With just over a month left in the year, Minneapolis has recorded more than 1,300 drug overdoses — a sobering milestone that’s the highest in at least a dozen years.
The 1,360 count through Nov. 18 easily surpassed the 954 overdoses reported in all of 2018 and left city and public health officials scrambling to respond to the opioid crisis. The data dating back to 2007 only captures cases in which police, firefighters or paramedics respond to a reported overdose, fatal or otherwise, and not those instances in which victims are revived by someone at the scene or get to the hospital on their own.
While rates of methamphetamine and cocaine abuse are soaring, heroin and prescription opioids are still the No. 1 killer on city streets, according to Noya Woodrich, a deputy commissioner for the city’s health department. Parts of Minneapolis are now experiencing spikes in overdoses after being spared the full force of the opioid epidemic that ravaged parts of New England and Appalachia for much of the past decade, she said.
“Our problem is probably not as bad as theirs, but I would still say it’s pretty bad, and in Minneapolis for the American Indian community and for the African-American community, in particular, the numbers do tell us that this epidemic is hitting those communities the worst,” Woodrich said. “What the data is telling us, though it’s not perfect, is that the opioid problem is serious enough that we have to do something with it.”
Still, she and others cautioned against comparing the recent numbers to the crack epidemic of the 1980s and 1990s, or any other period, when data reporting for nonfatal overdoses was inconsistent.
“The bottom line is that, at the minimum, this reflects that there’s still a great deal of work to do in addressing opioid overdoses,” Woodrich said, while adding that there isn’t one solution to the problem.
Although the tally for fatal overdoses in 2019 was not yet available, Minneapolis totaled 97 overdoses last year. Health Department data show that fatal drug overdoses in the city almost tripled between 1999 and 2018 — from 34 to 97 — peaking with 117 in 2017. This mirrored a national trend that saw overall drug deaths fall 5.1% from 2017 to 2018, the first significant decline since the 1990s. There were 331 opioid overdose deaths statewide last year.
While the number of fatal drug overdoses seems to have plateaued, the threat of overdosing is as high as ever, officials say.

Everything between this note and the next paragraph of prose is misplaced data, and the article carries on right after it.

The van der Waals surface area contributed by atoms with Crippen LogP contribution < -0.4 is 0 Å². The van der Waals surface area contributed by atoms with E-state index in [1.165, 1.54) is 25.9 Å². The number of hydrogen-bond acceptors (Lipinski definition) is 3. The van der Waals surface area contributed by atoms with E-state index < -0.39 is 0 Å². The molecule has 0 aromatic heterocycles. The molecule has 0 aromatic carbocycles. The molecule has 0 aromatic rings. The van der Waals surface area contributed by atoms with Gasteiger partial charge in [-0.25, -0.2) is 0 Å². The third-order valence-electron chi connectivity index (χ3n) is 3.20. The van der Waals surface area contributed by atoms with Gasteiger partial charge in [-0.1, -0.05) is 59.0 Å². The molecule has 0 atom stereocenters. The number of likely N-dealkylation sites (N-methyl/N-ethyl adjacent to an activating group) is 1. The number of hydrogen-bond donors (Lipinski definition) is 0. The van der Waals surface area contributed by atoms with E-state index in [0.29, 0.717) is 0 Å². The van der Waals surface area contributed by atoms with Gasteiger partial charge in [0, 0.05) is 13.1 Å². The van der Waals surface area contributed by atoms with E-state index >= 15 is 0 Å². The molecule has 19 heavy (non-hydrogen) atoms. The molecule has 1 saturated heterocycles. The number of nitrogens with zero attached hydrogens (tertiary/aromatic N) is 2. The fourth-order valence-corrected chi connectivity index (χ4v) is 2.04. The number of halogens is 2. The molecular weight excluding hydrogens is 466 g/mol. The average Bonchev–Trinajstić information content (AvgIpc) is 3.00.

Stephanie Devich, a harm reduction specialist at Valhalla Place, a treatment center, said that dealers, in search of cheaper and stronger product, have taken to mixing heroin with fentanyl and other synthetic opioids. As a result, drug users don’t always know what they are taking, increasing the likelihood of an overdose, she said.
“So, I think we’re seeing a lot of people become dependent faster,” she said. “We’re seeing it in the Somali community, where we’re seeing overdoses, but it’s very hard to track it in that community because it’s very closed off.”
Tom Combs, a former ER doctor at North Memorial Health Hospital who has studied addiction and opioids, echoed that theme. “I think it’s still a huge overwhelmingly public health threat,” he said.
Carol Falkowski, a leading expert on the subject, said the reported increase could stem from a number of causes, including a greater willingness to report drug usage.
“Or it could be an actual increase in the prevalence, the number of people in the population who are overdosing, or the number of people who are becoming unconscious, therefore not necessarily an increase in the number of users, but a change in the potency of the product,” said Falkowski, a career epidemiologist who for years compiled biannual reports on drug trends. “And it could be a combination of all of those things that could be producing that increase — and it likely is.”
That more people aren’t dying is likely thanks to the increased availability of the opioid antidote naloxone, known popularly as Narcan, she said.
Meanwhile, hospital admissions in Minneapolis for drug-related issues also decreased slightly last year, from 1,711 in 2017 to 1,639 in 2018, the data show.
The crisis, which in its early stages was largely confined to neighborhoods just south of downtown, has in recent years spread to others, notably the Cedar-Riverside neighborhood and parts of the North Side.
Council Member Jeremiah Ellison said it’s time for the city to start exploring innovative solutions for the opioid crisis, pointing to the example of cities like Philadelphia, where a legal fight is brewing over the opening of a “safe injection site,” where users can consume illicit drugs under medical supervision.
“There’s steep opposition to harm reduction strategies, but I don’t think that we should allow that to deter us from seeking those solutions,” Ellison said.
At a meeting of Somali mothers last month, several speakers spoke of the need for honest conversations about ways to stop what remains a largely unspoken problem in the East African community.
“What you can do? You ask them, but they deny it,” one of the mothers asked.
Mayor Jacob Frey’s 2020 budget proposal sets aside more than $400,000 toward implementing recommendations from a mayoral task force on opioid abuse.
Last year, police officers spent the equivalent of 34 calendar days responding to overdoses, officials said.